This Dead Car Brand Was the First Brand to Manufacture With Fully Automatic Transmissions

Those not keen on history might be surprised to know that Oldsmobile was once a luxury brand that competed against Mercedes-Benz, BMW, and Jaguar. Like most fledgling automakers in those days, Oldsmobile earned its reputation for making luxury cars due to groundbreaking innovations. However, before we get too far ahead of ourselves, it’s important to understand that some, if not most, of the technology back then had been originally patented by inventors years before automakers incorporated it into their vehicles. One case is with automatic transmissions.

The Automatic Safety Transmission

The interior of a 1937 Oldsmobile featuring its steering wheel, transmission, dashboard, and upholstery
The interior of a 1937 Oldsmobile | National Motor Museum/Heritage Images/Getty Images

One doesn’t have to be an inventor to be an innovator as long as you’re willing to invest time and money to help improve the inventor’s prototypes. The earliest generation of GM leadership did exactly that, sort of like the Microsoft of their day. Thus, Oldsmobile models were the first cars equipped with an automatic transmission called an “Automatic Safety Transmission” (AST). GM procured the patent from a Canadian named Alfred Horner Munro, who conceptualized it in 1923. It’s important to remember that automaker divisions functioned far less autonomously way back then.

Basically, those charged with running Oldsmobile back then were primarily responsible for day-to-day operations. GM still had significant control over technology acquisition, design, and research and development as the parent company. It’s not to say Cadillac and Oldsmobile had absolutely no involvement, just not to the level of decision-making done by their parent company. Plus, as it turned out, Munro’s fancy AST used air pressure, resulting in diminished power output and the inability to be driven in reverse. Only the 1937 and 1938 model year Oldsmobile models were equipped with AST as a result.

Innovations don’t have to be completely new or unique to change the world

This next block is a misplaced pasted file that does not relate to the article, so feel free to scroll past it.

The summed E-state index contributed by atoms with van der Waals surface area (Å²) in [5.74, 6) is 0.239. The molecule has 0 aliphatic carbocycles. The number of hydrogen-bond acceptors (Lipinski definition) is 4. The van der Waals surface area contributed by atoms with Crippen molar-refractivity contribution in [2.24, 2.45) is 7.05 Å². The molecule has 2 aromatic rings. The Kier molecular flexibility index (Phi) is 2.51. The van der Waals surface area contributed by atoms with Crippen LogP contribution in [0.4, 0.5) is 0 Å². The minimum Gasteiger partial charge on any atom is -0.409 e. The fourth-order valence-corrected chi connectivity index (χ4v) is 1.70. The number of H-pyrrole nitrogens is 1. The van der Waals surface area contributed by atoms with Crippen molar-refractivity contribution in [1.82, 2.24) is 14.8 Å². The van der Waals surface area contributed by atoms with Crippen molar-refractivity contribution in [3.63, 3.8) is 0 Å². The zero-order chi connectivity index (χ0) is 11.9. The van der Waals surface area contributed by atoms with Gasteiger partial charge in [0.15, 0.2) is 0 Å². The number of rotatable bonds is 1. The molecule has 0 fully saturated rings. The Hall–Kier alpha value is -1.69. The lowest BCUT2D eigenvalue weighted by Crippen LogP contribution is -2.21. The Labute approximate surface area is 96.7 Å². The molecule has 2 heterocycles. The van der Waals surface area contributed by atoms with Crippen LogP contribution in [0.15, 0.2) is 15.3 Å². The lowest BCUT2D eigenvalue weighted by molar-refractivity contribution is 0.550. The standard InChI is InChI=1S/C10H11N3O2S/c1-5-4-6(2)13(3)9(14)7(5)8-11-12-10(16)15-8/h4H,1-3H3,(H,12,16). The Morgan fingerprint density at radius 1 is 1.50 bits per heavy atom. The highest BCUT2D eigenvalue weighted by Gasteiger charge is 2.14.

It became clear why GM seemingly scrapped the Automatic Safety Transmission after just two years. Just as it had done with Munro, GM lucked out in acquiring another, more promising automatic transmission from two Brazilian engineers named Fernando Lehly Lemos and José Braz Araripe in 1940. However, Lemos and Araripe provided a complete schematic and a physical prototype instead of merely another patent. Most importantly, it was the first automatic transmission using “hydraulic fluid,” allowing the vehicle’s engine to deliver much more power and speed. GM gave its new automatic transmission a fitting proprietary name: “Hydramatic.”

As a credit to Oldsmobile, it was the first automaker to mass-produce a liquid hydraulic automatic transmission. This would prove a game-changer once the United States entered World War II. Oldsmobile suspended vehicle manufacturing to assist the war effort, producing liquid hydraulic automatic transmissions for American tanks and other armored vehicles. The Nazis had the Panther, one of the largest military tanks, but the United States had speed and agility thanks to Oldsmobile.

The death of Oldsmobile by a thousand cuts (and betrayal)

In an article published by MotorTrend, the author utterly killed both GM and Oldsmobile with razor-sharp cynicism: “There was no Rocket V-8 engine in the last Oldsmobile made, nor was there a “Cutlass” nameplate anywhere on the body. The last car from a brand that once defined middle-class aspiration was an Alero, a far from aspirational and totally forgettable compact. GM didn’t want to forget it, though, so the Dark Cherry Metallic four-door went to the GM Heritage Collection. Thinking better of it later, GM sold off the car in December 2017, and it fetched an entirely un-Alerolike $42K.”

It would be easy for anyone unaware of GM’s sorted history to look at Oldsmobile during its hospice days and blame it for its death. Auto analysts have cited the brand as having uninspired engineers and indistinguishable styling, thanks to a succession of incompetent leaders. It didn’t help that Oldsmobile went through managers like a fast-food joint located on the wrong side of town, with six of them in just 13 years. That averages out to a new manager every two years coming into an unwinnable situation, figuring it out, and deciding they would rather not have a sunk ship on their resume.

Toward the end, whoever was in charge of hiring stopped trying altogether, choosing an individual who had only a single management position listed on their resume, that of a brand manager for Alpo, the dog food company. Considering GM was sending Oldsmobile out to the dogs, that final hiring choice was either ironic or a cruel joke.

Carmakers can’t simply decide to kill a division, mark its death on a calendar, and pull the plug when the date arrives in the auto industry. Millions of people owned Oldsmobile back then, which meant that to kill it meant millions of people essentially owned a symbol of failure. That would ultimately result in those millions of people along with hundreds of dealerships turning on GM, not to mention a litany of class action lawsuits. In other words, if you want to kill an automotive division, it has to look like a suicide or natural causes. For example, blame Asia a few times in the media and hope no one was really paying attention. Or, as Investopedia claims, “unprofitability.”

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